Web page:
On October 4th 2015 we booked our holiday to Hurghada, Egypt. Our lives are full on crazy madness in the run up to Christmas as Ged-the-goldsmith-husband battles to finish his commissions on Christmas Eve and I battle to get to get food out to as many people as possible. Christmas Day is the earliest we can get away and flights to affordable destinations out of Manchester are limited. We managed to book 9 days in Hurghada leaving on Christmas morning and returning the night before the kids went back to school.
Then the Russian plane was bombed in Sharm on 31st October and my nightmares began. After a week of waking from dreams where I was forced to kneel and watch as my children were tortured (and worse) I made the call to LowCost Holidays and told them we needed to change our destination.
I was told that we must firstly contact the airline – in this case Thomas Cook – to rearrange flights and was warned there would be extra charges to pay. Unfortunately, Thomas Cook had updated their website and nothing was working. When I called their office I was told to try again in a week. The website was still not working by Christmas Eve so it was impossible to search for any other flights.
I didn’t know what to do. We were told that security had been stepped up everywhere in Egypt. We were told that Hurghada was safe and until the Foreign Office said otherwise, we couldn’t get our money back. I had to ask myself if I really was prepared to throw away £4000 of bloody hard earned money for the safety of my children.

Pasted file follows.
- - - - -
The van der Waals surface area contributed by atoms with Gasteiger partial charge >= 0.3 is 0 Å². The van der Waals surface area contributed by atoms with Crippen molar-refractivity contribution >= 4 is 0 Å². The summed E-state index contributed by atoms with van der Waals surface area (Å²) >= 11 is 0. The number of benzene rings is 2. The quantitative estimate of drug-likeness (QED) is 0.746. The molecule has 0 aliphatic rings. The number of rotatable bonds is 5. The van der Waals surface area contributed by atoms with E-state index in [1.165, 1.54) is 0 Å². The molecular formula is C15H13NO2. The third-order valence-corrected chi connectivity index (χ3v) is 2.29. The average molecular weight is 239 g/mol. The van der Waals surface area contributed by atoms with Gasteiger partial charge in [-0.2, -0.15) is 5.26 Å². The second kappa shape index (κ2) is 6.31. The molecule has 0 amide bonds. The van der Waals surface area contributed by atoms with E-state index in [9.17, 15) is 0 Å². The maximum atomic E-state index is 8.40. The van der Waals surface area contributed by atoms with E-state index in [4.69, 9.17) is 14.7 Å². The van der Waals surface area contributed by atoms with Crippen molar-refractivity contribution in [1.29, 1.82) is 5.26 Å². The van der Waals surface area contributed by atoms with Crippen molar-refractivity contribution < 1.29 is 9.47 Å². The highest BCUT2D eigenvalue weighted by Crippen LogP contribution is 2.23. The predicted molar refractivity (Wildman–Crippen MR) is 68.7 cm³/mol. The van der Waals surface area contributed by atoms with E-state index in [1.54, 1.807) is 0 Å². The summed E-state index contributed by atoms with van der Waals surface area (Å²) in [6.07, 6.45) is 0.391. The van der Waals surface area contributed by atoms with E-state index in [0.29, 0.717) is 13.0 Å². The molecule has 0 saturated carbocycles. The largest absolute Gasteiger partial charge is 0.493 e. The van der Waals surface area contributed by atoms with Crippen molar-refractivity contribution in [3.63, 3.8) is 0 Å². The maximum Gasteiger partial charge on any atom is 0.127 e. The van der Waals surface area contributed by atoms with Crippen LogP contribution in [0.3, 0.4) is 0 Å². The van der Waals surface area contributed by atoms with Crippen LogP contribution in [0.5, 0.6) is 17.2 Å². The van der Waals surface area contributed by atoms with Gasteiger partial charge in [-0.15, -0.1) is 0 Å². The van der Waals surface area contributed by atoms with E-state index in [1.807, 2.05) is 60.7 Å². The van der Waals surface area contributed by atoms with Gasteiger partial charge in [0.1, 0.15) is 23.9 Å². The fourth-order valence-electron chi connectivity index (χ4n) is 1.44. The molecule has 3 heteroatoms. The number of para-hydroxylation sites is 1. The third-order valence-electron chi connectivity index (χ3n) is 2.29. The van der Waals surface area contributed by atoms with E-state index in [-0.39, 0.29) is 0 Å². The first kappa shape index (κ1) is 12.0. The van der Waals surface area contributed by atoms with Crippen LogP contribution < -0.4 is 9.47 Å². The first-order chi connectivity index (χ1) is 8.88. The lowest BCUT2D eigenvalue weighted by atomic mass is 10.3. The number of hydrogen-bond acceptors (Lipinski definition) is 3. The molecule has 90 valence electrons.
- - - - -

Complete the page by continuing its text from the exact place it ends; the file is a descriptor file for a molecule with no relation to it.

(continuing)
As the weeks went by, the nightmares became less frequent. Ged and I were crawling towards Christmas on our hands and knees, completely exhausted and desperate to just stop, lie back in the sun and do nothing.
We went to Hurghada. We took hand luggage only as I knew that if we had to be flown out, the luggage wouldn’t come with us. In addition to the clothes and suntan cream I packed the following;
2 x books each – one for the holiday and one in case we were trapped there (or taken hostage)
Tampons for bullet wounds
Micro pore sterile wound dressings
The final preparations were a family chat about what would and would not happen on holiday. There would be no wandering off to games rooms or even the toilet alone. We would stay together at all times and if any of us said the word ‘Rabbit’ it meant we were in a situation and we had to have our wits about us and run. Together.
The security at our Hilton Hotel consisted of a bloke with a mirror on a stick checking for bombs underneath the vehicles. If there was any more security than that, it was heavily disguised.